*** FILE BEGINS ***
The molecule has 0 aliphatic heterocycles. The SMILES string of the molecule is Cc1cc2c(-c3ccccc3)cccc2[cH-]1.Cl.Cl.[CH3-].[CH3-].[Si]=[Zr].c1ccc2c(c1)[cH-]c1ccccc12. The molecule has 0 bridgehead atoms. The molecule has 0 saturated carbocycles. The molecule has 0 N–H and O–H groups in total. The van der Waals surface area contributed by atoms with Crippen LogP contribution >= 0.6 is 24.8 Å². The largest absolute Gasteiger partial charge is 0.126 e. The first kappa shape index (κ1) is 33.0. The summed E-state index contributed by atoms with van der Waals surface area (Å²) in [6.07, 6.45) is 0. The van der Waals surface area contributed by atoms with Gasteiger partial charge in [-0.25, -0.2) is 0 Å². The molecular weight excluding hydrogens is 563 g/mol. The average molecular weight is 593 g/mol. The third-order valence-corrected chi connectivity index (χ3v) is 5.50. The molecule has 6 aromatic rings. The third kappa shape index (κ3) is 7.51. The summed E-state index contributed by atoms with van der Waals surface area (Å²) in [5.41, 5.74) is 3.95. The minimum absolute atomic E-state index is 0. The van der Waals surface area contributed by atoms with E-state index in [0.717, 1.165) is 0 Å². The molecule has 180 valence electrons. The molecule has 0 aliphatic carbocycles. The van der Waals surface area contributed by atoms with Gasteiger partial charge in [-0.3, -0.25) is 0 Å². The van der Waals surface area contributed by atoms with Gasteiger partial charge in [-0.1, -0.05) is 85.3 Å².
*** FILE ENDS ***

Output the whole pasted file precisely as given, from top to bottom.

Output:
The molecule has 0 aliphatic heterocycles. The SMILES string of the molecule is Cc1cc2c(-c3ccccc3)cccc2[cH-]1.Cl.Cl.[CH3-].[CH3-].[Si]=[Zr].c1ccc2c(c1)[cH-]c1ccccc12. The molecule has 0 bridgehead atoms. The molecule has 0 saturated carbocycles. The molecule has 0 N–H and O–H groups in total. The van der Waals surface area contributed by atoms with Crippen LogP contribution >= 0.6 is 24.8 Å². The largest absolute Gasteiger partial charge is 0.126 e. The first kappa shape index (κ1) is 33.0. The summed E-state index contributed by atoms with van der Waals surface area (Å²) in [6.07, 6.45) is 0. The van der Waals surface area contributed by atoms with Gasteiger partial charge in [-0.25, -0.2) is 0 Å². The molecular weight excluding hydrogens is 563 g/mol. The average molecular weight is 593 g/mol. The third-order valence-corrected chi connectivity index (χ3v) is 5.50. The molecule has 6 aromatic rings. The third kappa shape index (κ3) is 7.51. The summed E-state index contributed by atoms with van der Waals surface area (Å²) in [5.41, 5.74) is 3.95. The minimum absolute atomic E-state index is 0. The van der Waals surface area contributed by atoms with E-state index in [0.717, 1.165) is 0 Å². The molecule has 180 valence electrons. The molecule has 0 aliphatic carbocycles. The van der Waals surface area contributed by atoms with Gasteiger partial charge in [-0.3, -0.25) is 0 Å². The van der Waals surface area contributed by atoms with Gasteiger partial charge in [-0.1, -0.05) is 85.3 Å².